News1 min ago
Will the university still have any records as to what they were researching or disposing of after all this time and who at the university should I contact?.
Also I was told that this site was 1 of 2 in the country licensed to take a certain type of waste otherwise it had to be dumped at sea, this ties in with other information I have, but I can't find out what this waste was, does anybody know? again this was 40years ago. Thanks for any information.
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Educational bodies such as universities are subject to the Freedom of Information Act, so I would suggest you make an application under the Act. You should be able to find their FOI contact email on their site. Applications must be in writing and it will greatly assist you if you can be a specific as possible about the nature of the information you are seeking. It is free to apply. The body may apply certain charges if the work goes above a certain limit.
They are legally obliged to respond within 20 working days. They may be able to apply certain exemptions to the information you're seeking - for example, would it cause health and safety issues?
Since the information you are seeking is environmental, it actually falls as a request under the Environmental Information Regulations 2004 (but not everyone is aware of their responsibilities under these regs, so best cite FOI first) since these generally give more rights to the information reqester.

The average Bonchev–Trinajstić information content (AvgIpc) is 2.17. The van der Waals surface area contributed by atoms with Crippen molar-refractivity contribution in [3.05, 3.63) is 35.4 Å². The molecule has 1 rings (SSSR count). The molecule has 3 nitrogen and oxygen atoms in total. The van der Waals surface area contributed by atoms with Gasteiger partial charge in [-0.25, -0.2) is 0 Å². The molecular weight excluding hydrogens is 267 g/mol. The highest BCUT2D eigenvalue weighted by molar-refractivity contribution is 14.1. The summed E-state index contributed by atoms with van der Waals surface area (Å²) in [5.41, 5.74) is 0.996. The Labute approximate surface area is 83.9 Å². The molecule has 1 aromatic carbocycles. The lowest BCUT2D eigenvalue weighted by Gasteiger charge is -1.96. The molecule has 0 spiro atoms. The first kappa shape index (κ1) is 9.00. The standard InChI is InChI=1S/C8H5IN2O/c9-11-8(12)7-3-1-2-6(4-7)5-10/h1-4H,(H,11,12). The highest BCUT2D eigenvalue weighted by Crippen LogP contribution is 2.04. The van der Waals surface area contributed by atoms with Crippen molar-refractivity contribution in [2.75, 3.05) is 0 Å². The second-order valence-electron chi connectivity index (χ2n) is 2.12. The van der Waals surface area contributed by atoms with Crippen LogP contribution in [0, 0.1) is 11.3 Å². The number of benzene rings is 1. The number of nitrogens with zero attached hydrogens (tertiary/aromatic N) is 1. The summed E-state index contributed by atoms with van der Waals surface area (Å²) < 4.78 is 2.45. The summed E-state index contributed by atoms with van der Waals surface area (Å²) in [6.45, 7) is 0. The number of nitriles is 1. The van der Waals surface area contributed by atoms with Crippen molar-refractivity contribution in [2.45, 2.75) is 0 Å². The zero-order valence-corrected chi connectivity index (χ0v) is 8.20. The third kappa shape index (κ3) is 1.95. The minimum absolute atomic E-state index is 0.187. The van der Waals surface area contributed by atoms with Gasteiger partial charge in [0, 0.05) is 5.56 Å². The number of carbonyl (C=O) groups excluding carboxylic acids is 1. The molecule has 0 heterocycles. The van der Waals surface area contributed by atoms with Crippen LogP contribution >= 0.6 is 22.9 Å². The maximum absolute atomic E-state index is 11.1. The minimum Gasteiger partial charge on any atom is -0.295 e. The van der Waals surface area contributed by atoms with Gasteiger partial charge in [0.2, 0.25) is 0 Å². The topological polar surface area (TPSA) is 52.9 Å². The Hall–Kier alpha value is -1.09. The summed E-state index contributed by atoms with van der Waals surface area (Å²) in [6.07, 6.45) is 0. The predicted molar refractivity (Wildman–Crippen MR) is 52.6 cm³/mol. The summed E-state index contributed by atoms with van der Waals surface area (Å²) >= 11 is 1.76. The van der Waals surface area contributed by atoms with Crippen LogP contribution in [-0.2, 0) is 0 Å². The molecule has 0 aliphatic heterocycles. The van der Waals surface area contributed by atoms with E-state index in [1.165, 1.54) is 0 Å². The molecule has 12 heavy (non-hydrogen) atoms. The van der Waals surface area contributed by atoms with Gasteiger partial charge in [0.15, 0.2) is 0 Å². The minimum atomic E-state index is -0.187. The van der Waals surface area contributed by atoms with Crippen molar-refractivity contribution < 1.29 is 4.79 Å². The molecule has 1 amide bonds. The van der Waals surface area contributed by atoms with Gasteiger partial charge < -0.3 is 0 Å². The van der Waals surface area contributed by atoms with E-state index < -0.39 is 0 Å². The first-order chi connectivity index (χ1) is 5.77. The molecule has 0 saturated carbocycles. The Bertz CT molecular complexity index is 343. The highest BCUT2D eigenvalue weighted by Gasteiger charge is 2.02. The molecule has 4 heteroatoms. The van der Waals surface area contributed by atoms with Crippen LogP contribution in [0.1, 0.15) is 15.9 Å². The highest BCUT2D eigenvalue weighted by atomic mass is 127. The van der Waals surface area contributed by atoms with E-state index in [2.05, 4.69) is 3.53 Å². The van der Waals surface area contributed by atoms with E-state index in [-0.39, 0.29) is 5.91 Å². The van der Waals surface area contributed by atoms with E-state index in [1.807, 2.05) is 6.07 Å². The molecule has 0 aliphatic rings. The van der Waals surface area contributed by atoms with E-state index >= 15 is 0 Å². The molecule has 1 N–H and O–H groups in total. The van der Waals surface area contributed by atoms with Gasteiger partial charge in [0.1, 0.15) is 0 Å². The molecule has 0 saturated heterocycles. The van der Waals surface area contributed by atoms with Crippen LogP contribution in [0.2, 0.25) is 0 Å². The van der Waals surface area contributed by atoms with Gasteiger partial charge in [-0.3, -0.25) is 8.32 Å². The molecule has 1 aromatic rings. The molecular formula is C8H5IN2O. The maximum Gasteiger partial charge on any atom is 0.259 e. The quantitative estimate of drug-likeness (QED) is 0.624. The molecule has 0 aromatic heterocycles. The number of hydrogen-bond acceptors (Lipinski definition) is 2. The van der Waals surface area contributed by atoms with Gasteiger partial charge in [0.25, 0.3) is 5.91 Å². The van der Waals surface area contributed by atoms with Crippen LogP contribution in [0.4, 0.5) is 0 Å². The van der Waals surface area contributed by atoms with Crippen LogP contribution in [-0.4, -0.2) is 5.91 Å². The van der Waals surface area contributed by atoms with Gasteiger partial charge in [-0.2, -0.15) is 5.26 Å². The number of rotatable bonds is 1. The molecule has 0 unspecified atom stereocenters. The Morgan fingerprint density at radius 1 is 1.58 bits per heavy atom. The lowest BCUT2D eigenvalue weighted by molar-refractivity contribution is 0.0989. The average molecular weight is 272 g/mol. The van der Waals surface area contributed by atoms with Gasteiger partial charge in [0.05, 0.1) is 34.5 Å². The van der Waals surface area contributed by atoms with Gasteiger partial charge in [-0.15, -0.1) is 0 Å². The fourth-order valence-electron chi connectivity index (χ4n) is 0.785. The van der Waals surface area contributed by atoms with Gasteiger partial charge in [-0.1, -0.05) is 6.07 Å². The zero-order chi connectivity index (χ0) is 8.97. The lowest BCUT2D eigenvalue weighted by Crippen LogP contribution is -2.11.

More info here:
Additionally, you could additoinally make the same request of your local council, since they will hold details of contaminated sites or suspected contaminated sites.
Thanks for the above answer I hadn't thought of the freedom of information act, the local council have no idea what is there!, they are worse than useless at solving this problem.
Although the site was legal the owner didn't keep proper records and allowed anything to be dumped, there was a terrible smell and a local factory got the site closed as it was believed to be a danger to the employees health, the site caught fire and was eventually turned into a golf course, wonderful, except all the rubbish ie sealed steel drums, experimental animal carcases and many other things, were buried under the golf course in something life a 30 foot deep valley, this valley has a culvert running through it. Tests on the water and air show high levels of very nasty substances which the residents believe cause a danger to health.
Last night the ex=manager of the factory told me a university sent waste to this site, he says he asked what it was and was told 'you wouldn't want to know what this is' .